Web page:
In Leader of the Pack, Cesar Milan is hoping to find a home for dogs that are deemed unadoptable. Not just any  a home, but one in which they can thrive. In fact, there are thousands of dogs in shelters and rescues who are incredibly difficult to adopt out even without behavior problems. Next time you decide that it is the right time to adopt a new canine companion, consider a dog that falls into one of these difficult-to-adopt categories.

Over-represented Breeds

Pitbulls and Chihuahuas are the two most common breeds found in shelters and because there are so many of them it is difficult to find them all homes. Neither of these breeds inherently has behavior problems, but like any dog they can be difficult to manage. Chihuahuas are high-energy dogs in a tiny package. So they are not for everyone and can also live well into their teens. If you love travel-sized dogs with a whole lot of energy, you don’t have to look any further than your local shelter. There are also more pitbulls in shelters than homes for them. As a large and powerful breed, not every home is suitable for these sweet and fun-loving dogs. They also get a lot of unfair negative press in the media, which makes people reluctant to choose them. However, if you are confident with a larger dog, you are sure to find a wonderful pitbull in your local shelter.

Elderly Dogs

Elderly dogs have a difficult time finding homes because so many people are hoping for puppies or young dogs, thinking that they will have less behavior problems and more fun with a young pooch. Many older dogs had loving homes and may have been given up for a variety of reasons that had nothing to do with the dog. Just because an older dog is homeless doesn’t mean that it is a problem dog. In fact, many elderly dogs already know basic commands and are housebroken as well as home friendly.

Black Dogs

Large black dogs have a harder time being placed than most dogs, no matter their breed. People are often intimidated by them and overlook them as potential companions. It could be that in movies and the media, it is always large menacing black dogs that depict evil. Or perhaps it is that they are difficult to read and hard to photograph well. They just don’t get good PR. Many shelters say that big black dogs are more likely to be euthanized than to find a home. There is also an overabundance of them in shelter situations. So if you are looking for your next best friend, maybe take a closer look at a black dog who needs a good home.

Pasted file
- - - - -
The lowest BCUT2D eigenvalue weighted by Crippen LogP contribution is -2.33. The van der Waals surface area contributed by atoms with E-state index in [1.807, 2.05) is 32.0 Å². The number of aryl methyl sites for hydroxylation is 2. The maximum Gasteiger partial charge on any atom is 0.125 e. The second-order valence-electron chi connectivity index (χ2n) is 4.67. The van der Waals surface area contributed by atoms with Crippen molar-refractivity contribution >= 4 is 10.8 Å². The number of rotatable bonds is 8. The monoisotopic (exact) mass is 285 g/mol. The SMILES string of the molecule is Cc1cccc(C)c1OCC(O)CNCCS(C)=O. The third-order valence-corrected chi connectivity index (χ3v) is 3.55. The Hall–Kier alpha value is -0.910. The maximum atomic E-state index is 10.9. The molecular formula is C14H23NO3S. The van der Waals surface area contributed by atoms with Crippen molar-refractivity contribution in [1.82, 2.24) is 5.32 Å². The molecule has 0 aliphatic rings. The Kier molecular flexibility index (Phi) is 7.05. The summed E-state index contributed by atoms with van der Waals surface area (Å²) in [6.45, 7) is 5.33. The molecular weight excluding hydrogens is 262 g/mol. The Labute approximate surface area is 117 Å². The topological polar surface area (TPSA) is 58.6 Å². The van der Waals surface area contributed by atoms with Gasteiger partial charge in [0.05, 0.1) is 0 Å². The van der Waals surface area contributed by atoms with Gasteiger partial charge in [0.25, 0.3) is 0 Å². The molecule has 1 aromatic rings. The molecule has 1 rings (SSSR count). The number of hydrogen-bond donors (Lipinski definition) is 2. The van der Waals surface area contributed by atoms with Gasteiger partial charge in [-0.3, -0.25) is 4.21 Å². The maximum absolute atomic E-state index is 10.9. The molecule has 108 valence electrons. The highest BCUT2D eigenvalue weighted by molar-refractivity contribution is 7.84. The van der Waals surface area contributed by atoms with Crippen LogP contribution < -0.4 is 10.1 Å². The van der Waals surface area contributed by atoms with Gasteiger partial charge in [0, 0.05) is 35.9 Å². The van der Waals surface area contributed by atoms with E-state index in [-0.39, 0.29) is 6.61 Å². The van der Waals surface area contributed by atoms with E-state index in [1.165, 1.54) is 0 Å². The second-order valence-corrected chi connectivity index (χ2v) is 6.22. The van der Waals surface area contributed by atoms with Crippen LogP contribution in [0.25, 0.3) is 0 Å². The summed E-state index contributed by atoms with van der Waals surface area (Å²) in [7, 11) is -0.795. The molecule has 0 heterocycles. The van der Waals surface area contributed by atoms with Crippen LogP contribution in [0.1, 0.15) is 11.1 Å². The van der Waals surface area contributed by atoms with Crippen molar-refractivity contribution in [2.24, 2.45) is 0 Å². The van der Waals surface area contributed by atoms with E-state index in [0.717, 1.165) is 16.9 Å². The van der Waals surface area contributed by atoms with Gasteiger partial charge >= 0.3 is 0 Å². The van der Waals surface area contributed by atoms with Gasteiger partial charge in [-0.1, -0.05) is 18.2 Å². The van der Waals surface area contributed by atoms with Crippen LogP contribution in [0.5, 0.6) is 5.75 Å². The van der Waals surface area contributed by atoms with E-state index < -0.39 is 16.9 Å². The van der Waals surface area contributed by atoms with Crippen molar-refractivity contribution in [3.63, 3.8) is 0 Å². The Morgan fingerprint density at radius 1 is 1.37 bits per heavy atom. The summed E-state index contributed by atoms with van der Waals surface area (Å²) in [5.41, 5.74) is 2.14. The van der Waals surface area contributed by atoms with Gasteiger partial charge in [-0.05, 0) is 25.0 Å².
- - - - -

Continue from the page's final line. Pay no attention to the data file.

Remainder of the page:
In this week’s episode of Cesar Millan’s Leader of the Pack, two-year-old German Shepherd Mojo is having a hard time finding a new home because of his excessive barking and jumping. Thinking that Mojo needs some direction and a purpose in life, Cesar is looking for the perfect family to keep this energetic dog busy, but who will it be. Tune in to Leader of the Pack: Too Much Mojo this Tuesday, March 12 at 8PM et/pt and find out!

Comments

  1. Anne Reed
    Milwaukee, Wisconsin
    March 12, 2013, 1:25 pm

    “Black Dog Syndrome” appears to be a myth that may be actively harmful to shelter dogs with black coats. This study of more than 1200 shelter dogs found that size, age, and breed were all correlated with length of stay, but coat color was not: http://www.tandfonline.com/doi/full/10.1080/10888705.2013.740967

  2. Kate
    April 6, 2:06 am

    Not adopting a dog cause it’s black? That’s really stupid! Although I know this is really how ignorant people are at times! Regarding uthanization, I also feel that what we do to gods creatures without a voice will be done to us or our loved ones eventually!

  3. Trace
    Florida
    December 10, 12:15 pm

    Everyone knows stats and studies can say whatever a anyone wants them to say. BDS is quite real and can be scientifically explained. One minor article or study neither proves nor disproves a thing. It’s one study built on limited sampling with limited number of people doing the observations and calculations, observations being based on one’s own perceptions which are different from one person to the next due to life experiences and enculturation and indoctrination and done with the intention of proving BDS is not real. I suppose climate change isn’t real either because their are studies which argue that it is not. People, even a republican senator, has written books refuting the validity of climate change. Studies are a joke. Real life, in the trenches people who work shelters across the United States are saying that BDS is real. I am more likely to believe them then a few interlopers who observe and research for a short duration in a limited sampling pool. Stat studies are a mind yank used to sway public opinion to whatever end is desired, oh, and earn the degree, regardless of reality.
    http://schott.blogs.nytimes.com/2009/10/13/black-dog-syndrome/?http://www.huffingtonpost.com/2013/11/12/back-in-black-pet-adoption_n_4261559.htmlhttp://blackdogresearchstudio.com/big-black-dog-syndrome-research/http://www.latimes.com/style/la-hm-black6-2008dec06-story.html

    There are hundred more from researchers and shelter workers that give a god deal more testament to the validity of BDS than your posted limited study.